2/2/23 – The quest for stability in a destabilized world
Hi everyone, one small correction: I forgot to indent the long quote from Indrajit Samarajiva, which begins "We keep piling on more and more information..." It's the tenth paragraph in the essay. I've fixed it in the archive. Thanks!
George Leonard once wrote, "Life has its own urges, and only so much patience with the status quo." Hopefully, as the new normals collapse under the weight of their own self-cannibalism, their residue will provide fertilizer for emergence of us humans to express a manner of creating wholeness with this planet. Thank you, Jason, for your encouraging service of awakening.
Oh, I forgot to mention Anicca, a Buddhist concept. Things change. Our best reaction to this may be to transfer our love for the old and passing world to the new one. To just love all being no matter how changed. Not a popular idea, but there's probably some wisdom in it. It isn't a counsel of passivity however; we still must honor our values and fight to uphold them.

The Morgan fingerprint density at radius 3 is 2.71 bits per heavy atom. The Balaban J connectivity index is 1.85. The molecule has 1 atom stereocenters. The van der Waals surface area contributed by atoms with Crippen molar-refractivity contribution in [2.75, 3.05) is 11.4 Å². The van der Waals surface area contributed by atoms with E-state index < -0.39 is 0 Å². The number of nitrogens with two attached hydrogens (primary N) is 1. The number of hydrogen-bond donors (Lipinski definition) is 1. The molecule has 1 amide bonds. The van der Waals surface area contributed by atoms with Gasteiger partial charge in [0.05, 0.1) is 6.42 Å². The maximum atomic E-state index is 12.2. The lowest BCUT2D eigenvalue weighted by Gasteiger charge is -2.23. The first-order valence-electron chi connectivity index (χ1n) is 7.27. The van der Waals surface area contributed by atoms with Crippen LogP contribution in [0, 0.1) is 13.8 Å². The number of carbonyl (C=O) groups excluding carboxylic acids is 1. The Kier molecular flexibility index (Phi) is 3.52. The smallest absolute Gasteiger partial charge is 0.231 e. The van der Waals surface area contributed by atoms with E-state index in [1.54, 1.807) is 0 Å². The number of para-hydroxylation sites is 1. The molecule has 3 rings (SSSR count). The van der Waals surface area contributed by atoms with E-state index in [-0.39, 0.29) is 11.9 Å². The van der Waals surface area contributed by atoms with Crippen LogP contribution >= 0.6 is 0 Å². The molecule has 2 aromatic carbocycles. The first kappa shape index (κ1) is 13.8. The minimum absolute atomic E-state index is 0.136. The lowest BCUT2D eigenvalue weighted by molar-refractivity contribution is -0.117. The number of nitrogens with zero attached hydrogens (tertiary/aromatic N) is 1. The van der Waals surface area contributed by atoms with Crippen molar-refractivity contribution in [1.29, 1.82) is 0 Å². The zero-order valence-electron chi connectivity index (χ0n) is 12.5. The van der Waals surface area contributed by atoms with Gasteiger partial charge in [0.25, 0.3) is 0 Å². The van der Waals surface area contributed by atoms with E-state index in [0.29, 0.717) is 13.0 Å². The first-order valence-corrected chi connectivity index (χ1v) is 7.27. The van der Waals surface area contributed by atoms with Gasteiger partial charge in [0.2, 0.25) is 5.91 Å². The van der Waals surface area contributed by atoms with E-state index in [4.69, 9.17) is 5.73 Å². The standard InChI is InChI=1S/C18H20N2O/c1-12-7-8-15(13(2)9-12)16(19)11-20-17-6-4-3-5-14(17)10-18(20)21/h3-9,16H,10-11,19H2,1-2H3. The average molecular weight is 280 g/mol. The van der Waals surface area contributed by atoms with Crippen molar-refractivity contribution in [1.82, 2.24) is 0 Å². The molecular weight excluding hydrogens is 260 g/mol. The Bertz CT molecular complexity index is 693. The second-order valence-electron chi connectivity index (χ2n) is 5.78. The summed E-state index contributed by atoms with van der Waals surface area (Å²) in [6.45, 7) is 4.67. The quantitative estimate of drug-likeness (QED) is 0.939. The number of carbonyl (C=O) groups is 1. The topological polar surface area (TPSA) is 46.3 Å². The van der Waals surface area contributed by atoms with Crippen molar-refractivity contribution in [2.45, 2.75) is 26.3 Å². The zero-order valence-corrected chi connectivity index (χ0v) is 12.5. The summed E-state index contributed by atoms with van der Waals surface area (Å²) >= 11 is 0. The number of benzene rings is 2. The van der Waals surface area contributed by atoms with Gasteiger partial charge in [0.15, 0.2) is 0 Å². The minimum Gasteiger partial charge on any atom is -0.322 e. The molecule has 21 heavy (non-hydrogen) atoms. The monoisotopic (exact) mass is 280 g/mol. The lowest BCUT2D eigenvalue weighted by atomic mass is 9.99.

I don't want to seem a flatterer, but Jason you really are a tremendously good writer and your essays, along with Code Reds are much awaited in our house.
I was born in the slow time, and actually was a cloistered monk for a while, but the vows of stability I couldn't honor with my love of travelling in this beautiful world. When I traded robes for Levi's, and traveled, it was always to the quiet places, the empty land of silence and slow time, as far from the world of hectic busy minds as I could get. I'm still that way. At heart, one could say I am a 12th century Tibetan monk born in this speeded up, catastrophic time. But things may still work out for the best. I saw a black and white photograph of the beach near Newport, Oregon at the turn of the century (19th to early 20th) and it was unrecognizable: power lines, vehicles driving on the beach, an industrial landscape. But now it is pristine again, just the clean sands, beach grass, and wheeling gulls. So there's hope for us still.
Mollyhawk - thank you for my word of the day.